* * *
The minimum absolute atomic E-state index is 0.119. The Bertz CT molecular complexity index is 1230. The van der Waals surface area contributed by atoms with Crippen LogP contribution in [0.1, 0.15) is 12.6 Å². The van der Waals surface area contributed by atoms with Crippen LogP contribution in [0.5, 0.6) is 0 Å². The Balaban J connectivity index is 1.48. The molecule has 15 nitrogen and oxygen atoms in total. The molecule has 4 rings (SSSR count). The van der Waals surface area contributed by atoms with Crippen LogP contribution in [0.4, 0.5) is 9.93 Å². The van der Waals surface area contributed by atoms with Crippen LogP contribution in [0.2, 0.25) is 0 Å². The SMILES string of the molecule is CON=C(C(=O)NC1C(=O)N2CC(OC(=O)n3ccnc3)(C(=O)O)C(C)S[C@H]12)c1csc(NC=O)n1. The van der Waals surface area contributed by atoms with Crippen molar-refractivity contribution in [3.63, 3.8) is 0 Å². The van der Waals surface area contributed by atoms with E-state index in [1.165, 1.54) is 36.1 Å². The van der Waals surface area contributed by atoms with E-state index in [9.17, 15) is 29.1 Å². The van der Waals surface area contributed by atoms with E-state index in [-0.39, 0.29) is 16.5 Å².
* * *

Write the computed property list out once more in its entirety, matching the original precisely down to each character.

The minimum absolute atomic E-state index is 0.119. The Bertz CT molecular complexity index is 1230. The van der Waals surface area contributed by atoms with Crippen LogP contribution in [0.1, 0.15) is 12.6 Å². The van der Waals surface area contributed by atoms with Crippen LogP contribution in [0.5, 0.6) is 0 Å². The Balaban J connectivity index is 1.48. The molecule has 15 nitrogen and oxygen atoms in total. The molecule has 4 rings (SSSR count). The van der Waals surface area contributed by atoms with Crippen LogP contribution in [0.4, 0.5) is 9.93 Å². The van der Waals surface area contributed by atoms with Crippen LogP contribution in [0.2, 0.25) is 0 Å². The SMILES string of the molecule is CON=C(C(=O)NC1C(=O)N2CC(OC(=O)n3ccnc3)(C(=O)O)C(C)S[C@H]12)c1csc(NC=O)n1. The van der Waals surface area contributed by atoms with Crippen molar-refractivity contribution in [3.63, 3.8) is 0 Å². The van der Waals surface area contributed by atoms with E-state index in [1.165, 1.54) is 36.1 Å². The van der Waals surface area contributed by atoms with E-state index in [9.17, 15) is 29.1 Å². The van der Waals surface area contributed by atoms with E-state index in [-0.39, 0.29) is 16.5 Å².